German factory orders slump; Brexit fears push pound to 11-month low – as it happened

Time for a recap:

Brexit fears have dragged the pound down to its lowest level in almost a year.

Sterling slid by three quarters of a cent today to hit $1.2920, its lowest point since September 2017, as City traders fretted about the slow pace of Brexit talks.

The pound vs the US dollar in the last year

The pound vs the US dollar in the last year Photograph: Thomson Reuters

The selloff was blamed on international trade secretary Sir Liam Fox, and his warning that a ‘no-deal Brexit’ was a 60:40 chance. Fox also attacked the European Commission for being intransigent, declaring.

If the theological obsession of the unelected takes priority over the economic wellbeing of the people then it’s a bureaucrats’ Brexit.

Britain’s Secretary of State for International Trade Liam Fox

Britain’s Secretary of State for International Trade Liam Fox Photograph: Neil Hall/EPA

This latest sign that UK-Brussels negotiations are floundering also sent the pound down against the euro, losing half a eurocent to €1.119.

Theresa May’s spokesman, though, insists that Britain is confident of getting a good deal (which sticking to its fallback position that no deal is better than a bad one).

The EC have denied hampering Brexit talks, telling reporters that:

“We are working constructively, day and night, to reach a deal with the United Kingdom and I think this is also reflected in the fact that the next negotiation round is scheduled for 16 and 17 of August.”

City analysts are bracing for more volatility in the months ahead, as Britain heads towards Exit Day, 29th March 2019.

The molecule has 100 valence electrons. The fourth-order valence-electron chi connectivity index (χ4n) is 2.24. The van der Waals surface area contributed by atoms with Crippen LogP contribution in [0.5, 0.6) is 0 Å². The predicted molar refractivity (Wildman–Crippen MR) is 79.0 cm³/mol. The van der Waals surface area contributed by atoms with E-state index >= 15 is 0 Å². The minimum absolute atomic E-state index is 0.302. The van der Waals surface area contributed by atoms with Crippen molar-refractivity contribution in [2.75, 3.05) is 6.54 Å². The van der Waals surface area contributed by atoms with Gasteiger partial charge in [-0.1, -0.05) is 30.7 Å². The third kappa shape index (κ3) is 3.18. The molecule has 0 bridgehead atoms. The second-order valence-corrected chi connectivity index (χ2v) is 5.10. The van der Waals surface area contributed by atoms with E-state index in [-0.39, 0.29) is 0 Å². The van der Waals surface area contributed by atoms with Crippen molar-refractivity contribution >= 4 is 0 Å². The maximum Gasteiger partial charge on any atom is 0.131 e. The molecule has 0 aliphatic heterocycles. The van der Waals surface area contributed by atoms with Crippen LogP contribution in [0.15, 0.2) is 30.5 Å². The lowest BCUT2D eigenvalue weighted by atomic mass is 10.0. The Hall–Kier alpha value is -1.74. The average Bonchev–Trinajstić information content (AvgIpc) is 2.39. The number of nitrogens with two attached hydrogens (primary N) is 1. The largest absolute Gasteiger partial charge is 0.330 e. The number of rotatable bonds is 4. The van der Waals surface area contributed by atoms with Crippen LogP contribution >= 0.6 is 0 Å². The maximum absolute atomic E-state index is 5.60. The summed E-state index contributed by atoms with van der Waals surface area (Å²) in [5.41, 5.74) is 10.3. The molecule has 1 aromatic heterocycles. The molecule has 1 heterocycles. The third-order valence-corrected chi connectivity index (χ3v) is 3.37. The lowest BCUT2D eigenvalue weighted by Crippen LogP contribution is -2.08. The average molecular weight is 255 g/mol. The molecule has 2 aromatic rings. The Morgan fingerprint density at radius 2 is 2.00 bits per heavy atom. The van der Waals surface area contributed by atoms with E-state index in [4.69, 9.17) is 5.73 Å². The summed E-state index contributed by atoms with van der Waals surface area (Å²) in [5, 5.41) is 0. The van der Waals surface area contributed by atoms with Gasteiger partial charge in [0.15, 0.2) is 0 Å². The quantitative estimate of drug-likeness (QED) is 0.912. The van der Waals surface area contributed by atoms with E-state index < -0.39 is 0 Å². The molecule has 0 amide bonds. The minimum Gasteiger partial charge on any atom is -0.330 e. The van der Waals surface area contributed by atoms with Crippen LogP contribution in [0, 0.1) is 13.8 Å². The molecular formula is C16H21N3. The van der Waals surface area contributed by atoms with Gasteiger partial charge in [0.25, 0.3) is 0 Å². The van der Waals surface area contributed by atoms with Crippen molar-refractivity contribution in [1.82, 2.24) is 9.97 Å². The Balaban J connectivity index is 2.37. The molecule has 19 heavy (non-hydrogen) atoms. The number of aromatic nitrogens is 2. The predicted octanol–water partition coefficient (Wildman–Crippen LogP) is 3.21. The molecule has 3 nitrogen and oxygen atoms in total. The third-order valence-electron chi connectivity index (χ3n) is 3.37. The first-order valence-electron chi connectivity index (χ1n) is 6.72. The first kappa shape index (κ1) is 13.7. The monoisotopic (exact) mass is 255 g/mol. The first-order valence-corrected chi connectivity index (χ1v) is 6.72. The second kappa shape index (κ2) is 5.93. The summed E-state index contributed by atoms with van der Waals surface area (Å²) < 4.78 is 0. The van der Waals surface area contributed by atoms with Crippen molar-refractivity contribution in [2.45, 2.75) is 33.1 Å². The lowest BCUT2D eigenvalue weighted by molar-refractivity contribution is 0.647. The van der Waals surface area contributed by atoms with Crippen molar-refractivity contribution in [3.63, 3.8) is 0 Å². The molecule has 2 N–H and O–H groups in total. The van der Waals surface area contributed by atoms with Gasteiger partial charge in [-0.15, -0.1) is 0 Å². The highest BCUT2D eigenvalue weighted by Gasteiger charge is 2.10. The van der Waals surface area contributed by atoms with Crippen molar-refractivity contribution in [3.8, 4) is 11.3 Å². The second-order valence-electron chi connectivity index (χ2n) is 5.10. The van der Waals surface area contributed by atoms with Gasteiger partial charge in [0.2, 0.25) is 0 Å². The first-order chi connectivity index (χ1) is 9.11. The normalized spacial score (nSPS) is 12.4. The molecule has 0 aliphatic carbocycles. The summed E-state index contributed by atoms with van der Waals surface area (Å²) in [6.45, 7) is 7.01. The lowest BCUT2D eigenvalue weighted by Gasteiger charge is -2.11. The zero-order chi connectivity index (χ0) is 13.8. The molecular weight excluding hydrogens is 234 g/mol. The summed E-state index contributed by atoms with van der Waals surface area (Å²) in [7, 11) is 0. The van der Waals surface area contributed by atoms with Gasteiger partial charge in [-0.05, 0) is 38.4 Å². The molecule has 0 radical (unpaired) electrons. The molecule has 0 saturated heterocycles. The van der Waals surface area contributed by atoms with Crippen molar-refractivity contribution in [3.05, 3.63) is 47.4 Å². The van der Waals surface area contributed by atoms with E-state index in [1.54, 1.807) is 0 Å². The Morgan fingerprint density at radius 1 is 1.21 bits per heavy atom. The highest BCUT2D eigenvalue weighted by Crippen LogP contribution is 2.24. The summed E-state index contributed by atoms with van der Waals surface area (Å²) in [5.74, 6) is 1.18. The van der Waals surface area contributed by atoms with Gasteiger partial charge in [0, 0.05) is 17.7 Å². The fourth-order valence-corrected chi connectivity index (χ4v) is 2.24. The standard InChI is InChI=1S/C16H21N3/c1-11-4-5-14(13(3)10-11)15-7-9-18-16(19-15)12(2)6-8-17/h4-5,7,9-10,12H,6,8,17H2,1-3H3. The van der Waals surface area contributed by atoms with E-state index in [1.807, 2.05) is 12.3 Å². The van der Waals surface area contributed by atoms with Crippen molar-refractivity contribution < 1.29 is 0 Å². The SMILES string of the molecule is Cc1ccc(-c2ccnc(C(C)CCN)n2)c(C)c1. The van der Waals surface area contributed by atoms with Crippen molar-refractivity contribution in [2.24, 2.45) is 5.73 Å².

Analysts at Capital Economics predict that the pound could fall to $1.20, if London can’t agree a deal with Brussels (or rise to $1.40 if the no-deal threat is avoided).

Financial markets have also been jolted by a worrying drop in German factory orders. New manufacturing orders shrank by 4% in June, the biggest drop in almost 18 months.

Orders from within Germany, across the eurozone, and beyond all fell — a bad sign for economic prospects.

German factory orders

German factory orders Photograph: Destatis

The decline may show that Donald Trump’s imposition of tariffs on China and the EU are damaging the global economy, denting confidence and cutting demand for German goods.

Economists warned that the “horrendous” data suggests Europe’s powerhouse economy is weakening. And with trade war fears escalating, the situation could worsen this autumn.

This has pulled several European stock markets into the red today, with Germany’s DAX index down 0.3%. Britain’s FTSE 100 ended the day flat, though, as the falling pound helped exporters and firms with overseas earnings.

That’s probably all for today. Thanks for reading and commenting. GW


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